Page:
Major battles were fought during More's tenure over development issues, including the construction of a funeral home and crematory in Rancho Vistoso and nearly every aspect of the Oro Valley Marketplace.

Even today, the matter of a change in paint color for a section of buildings at the Oro Valley Marketplace sparked a small but vocal outcry from community members.

While publicly unaware of any behind-the-scenes maneuvering to get rid of More, Councilman Bill Garner acknowledged that the past had left many in the community bitter.

"It gets back to the old story about Oro Valley, everyone had a festering about the Marketplace," Garner said.

Garner said the planning and zoning position invariably attracts criticism from builders, community members and politicians.

The planning and zoning director is allowed certain latitude to make administrative changes to council-approved zoning decisions. Often, those decisions draw outrage from the community.

"Planning and zoning director ends up in the middle of the whole process," Garner said.

If the council decides to fill the post, the candidate likely won't see the end of contentious development projects. With few spaces left for development in Oro Valley, every proposal could develop into a heated political fight.

Many of the remaining developable spaces in the town lie in its interior. Infill projects tend to be the most contentious because of proximity to existing developments and neighbors who worry the new development would obstruct views or cause traffic congestion.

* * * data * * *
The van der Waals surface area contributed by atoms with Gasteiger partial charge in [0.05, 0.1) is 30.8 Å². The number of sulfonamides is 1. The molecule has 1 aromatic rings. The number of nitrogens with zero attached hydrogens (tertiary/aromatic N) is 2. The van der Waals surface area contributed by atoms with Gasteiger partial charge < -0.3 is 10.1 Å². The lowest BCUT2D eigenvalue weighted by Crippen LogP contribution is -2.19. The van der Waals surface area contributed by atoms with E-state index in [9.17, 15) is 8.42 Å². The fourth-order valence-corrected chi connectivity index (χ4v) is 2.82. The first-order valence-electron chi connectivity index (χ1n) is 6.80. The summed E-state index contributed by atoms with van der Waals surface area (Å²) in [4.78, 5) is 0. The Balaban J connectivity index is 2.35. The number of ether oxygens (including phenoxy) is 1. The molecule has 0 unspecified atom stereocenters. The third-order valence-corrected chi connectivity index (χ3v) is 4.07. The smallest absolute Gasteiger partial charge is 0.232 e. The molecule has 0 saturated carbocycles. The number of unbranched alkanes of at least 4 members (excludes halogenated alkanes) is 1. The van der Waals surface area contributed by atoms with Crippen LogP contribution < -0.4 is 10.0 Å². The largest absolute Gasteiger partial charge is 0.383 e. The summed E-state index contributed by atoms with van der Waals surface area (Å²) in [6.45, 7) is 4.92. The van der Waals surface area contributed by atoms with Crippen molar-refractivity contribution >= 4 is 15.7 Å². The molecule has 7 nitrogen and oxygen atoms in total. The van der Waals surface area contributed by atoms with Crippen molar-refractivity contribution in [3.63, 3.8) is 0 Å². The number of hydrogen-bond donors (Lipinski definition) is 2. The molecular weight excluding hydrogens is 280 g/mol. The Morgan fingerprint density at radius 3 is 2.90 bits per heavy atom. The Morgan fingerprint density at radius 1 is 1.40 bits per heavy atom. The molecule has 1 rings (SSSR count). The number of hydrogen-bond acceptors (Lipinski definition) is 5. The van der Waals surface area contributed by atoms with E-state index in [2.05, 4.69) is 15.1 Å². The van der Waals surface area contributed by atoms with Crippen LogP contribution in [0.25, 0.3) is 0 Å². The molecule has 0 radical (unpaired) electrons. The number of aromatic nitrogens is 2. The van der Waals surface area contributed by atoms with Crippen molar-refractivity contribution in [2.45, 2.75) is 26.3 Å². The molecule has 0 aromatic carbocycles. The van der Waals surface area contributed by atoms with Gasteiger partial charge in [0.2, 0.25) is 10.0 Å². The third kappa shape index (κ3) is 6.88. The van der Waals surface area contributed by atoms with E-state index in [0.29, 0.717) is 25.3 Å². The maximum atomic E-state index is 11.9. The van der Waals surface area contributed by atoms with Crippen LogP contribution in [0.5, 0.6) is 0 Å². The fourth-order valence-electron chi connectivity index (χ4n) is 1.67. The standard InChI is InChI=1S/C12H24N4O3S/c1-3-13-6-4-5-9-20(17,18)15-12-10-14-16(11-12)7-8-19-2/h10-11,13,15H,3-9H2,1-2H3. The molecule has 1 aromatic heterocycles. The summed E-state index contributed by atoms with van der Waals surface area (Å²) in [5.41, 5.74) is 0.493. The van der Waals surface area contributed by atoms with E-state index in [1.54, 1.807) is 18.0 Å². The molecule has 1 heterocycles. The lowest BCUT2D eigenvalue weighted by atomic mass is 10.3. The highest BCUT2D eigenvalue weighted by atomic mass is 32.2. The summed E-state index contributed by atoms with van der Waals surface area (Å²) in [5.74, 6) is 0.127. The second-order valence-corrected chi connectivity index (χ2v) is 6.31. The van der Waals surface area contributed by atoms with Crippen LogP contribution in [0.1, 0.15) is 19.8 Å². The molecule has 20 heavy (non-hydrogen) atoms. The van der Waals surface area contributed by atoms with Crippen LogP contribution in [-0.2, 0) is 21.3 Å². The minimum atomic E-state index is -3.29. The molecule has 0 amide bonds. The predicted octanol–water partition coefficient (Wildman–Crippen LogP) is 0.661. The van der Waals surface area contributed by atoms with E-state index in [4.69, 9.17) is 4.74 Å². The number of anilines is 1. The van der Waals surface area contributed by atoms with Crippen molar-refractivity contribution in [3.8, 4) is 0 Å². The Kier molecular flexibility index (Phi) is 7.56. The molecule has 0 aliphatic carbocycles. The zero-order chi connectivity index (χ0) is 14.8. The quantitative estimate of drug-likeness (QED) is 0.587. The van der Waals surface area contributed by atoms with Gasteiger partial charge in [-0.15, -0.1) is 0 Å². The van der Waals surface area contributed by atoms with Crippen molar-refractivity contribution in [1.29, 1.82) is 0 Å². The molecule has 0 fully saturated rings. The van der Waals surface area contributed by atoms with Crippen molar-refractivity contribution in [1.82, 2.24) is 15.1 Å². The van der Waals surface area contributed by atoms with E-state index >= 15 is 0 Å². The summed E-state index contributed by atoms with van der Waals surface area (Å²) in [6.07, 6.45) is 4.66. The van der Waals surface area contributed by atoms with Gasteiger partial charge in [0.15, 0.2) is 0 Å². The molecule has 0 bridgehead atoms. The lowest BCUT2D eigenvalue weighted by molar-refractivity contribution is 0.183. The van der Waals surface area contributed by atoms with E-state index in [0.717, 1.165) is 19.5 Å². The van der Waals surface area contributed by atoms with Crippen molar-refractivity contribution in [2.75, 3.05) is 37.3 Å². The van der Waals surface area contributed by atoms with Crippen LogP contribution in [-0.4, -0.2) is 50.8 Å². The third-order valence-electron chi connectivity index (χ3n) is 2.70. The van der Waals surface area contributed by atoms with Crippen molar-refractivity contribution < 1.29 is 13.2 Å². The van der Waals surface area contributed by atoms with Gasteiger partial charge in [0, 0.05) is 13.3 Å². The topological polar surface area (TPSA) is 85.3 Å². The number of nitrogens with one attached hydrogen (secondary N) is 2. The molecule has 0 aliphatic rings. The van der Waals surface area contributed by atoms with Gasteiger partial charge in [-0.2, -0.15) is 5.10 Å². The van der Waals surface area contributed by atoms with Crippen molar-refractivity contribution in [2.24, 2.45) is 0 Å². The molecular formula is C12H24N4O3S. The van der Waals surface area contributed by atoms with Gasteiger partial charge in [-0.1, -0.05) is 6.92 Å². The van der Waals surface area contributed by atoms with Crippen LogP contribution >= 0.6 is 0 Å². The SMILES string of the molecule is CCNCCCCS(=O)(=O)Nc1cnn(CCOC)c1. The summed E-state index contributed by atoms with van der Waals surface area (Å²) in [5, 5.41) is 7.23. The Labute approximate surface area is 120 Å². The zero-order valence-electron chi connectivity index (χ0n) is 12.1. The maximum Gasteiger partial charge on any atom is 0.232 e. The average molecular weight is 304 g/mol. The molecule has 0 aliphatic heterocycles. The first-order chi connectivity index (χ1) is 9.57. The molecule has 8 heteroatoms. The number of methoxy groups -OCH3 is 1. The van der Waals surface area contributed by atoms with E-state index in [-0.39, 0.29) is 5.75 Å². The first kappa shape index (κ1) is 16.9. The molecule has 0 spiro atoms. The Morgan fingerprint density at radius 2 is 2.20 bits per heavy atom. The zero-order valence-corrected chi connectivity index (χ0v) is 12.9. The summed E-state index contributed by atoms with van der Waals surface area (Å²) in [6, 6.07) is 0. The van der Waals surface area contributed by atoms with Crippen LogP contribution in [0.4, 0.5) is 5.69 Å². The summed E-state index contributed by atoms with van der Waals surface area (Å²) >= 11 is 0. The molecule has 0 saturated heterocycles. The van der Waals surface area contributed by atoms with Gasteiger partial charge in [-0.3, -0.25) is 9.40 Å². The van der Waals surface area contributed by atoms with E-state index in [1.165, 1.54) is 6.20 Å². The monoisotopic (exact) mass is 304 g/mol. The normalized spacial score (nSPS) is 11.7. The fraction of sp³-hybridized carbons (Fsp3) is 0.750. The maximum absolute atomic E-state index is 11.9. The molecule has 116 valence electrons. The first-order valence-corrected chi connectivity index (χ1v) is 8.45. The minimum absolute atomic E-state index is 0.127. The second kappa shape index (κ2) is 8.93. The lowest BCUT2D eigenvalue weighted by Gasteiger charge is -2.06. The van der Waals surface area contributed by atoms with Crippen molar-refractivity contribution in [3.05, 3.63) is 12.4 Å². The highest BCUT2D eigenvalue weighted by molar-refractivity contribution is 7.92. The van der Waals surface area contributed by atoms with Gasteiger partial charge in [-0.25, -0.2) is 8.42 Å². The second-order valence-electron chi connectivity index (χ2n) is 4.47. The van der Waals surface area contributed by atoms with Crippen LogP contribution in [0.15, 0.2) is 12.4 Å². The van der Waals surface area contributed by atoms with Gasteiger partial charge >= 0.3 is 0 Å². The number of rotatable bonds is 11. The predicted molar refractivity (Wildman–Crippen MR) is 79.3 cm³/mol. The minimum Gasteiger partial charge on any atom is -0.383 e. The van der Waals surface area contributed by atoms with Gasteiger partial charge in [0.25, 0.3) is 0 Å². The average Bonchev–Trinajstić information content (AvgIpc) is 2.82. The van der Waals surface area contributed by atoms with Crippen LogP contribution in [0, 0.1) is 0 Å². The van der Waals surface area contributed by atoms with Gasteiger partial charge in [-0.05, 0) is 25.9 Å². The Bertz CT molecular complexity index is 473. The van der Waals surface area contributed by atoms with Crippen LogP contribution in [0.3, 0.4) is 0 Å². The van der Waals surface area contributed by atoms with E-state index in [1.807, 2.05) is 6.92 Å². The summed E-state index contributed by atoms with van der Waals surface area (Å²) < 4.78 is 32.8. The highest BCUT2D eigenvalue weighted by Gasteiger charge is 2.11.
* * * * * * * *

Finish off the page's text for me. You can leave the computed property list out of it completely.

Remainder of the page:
Town Manager Andrews has asked the council to first allow for an internal search for More's replacement. If that effort comes up empty, the town would broaden the search nationally.

Andrews told the council he hopes to have the post filled by the end of October.

Assistant Planning Director Paul Popelka has been interim department head since More's departure.


Employee buyout and hiring freeze savings

Senior office assistant    $25,531

HR analyst    $83,510

Senior office specialist    $48,099

Library page    $9,630

Library page     $21,189

Customer service representative    $7,627

Maintenance crew leader    $61,727

Assistant pool manager    $23,554

Office specialist    $38,216

Planning and zoning director    $130,691

Zoning inspector technician    $48,590

Development coordinator    $56,925

Senior office assistant    $42,881

Police lead police dispatcher    $56,819

Police dispatcher    $53,209

Police records specialist    $4,703

Police officer    $62,872

Construction clerk    $50,313

Senior office assistant    $43,983

Streets and drainage crew leader             $68,329

Construction manager    $86,599

Fleet maintenance technician    $43,272

Heavy equipment mechanic    $73,660

Total    $1,139,929

Note: Above positions were either resigned by employees who accepted a town buyout, or were vacant when a hiring freeze was imposed.

Jobs town manager wants filled

Planning and zoning director    $130,691

Police lead police dispatcher    $56,819

Senior office assistant    $42,881

Assistant pool manager    $23,554

Maintenance crew leader    $61,727

Fleet maintenance mechanic    $54,289

Fleet maintenance mechanic    $62,390

Total    $432,351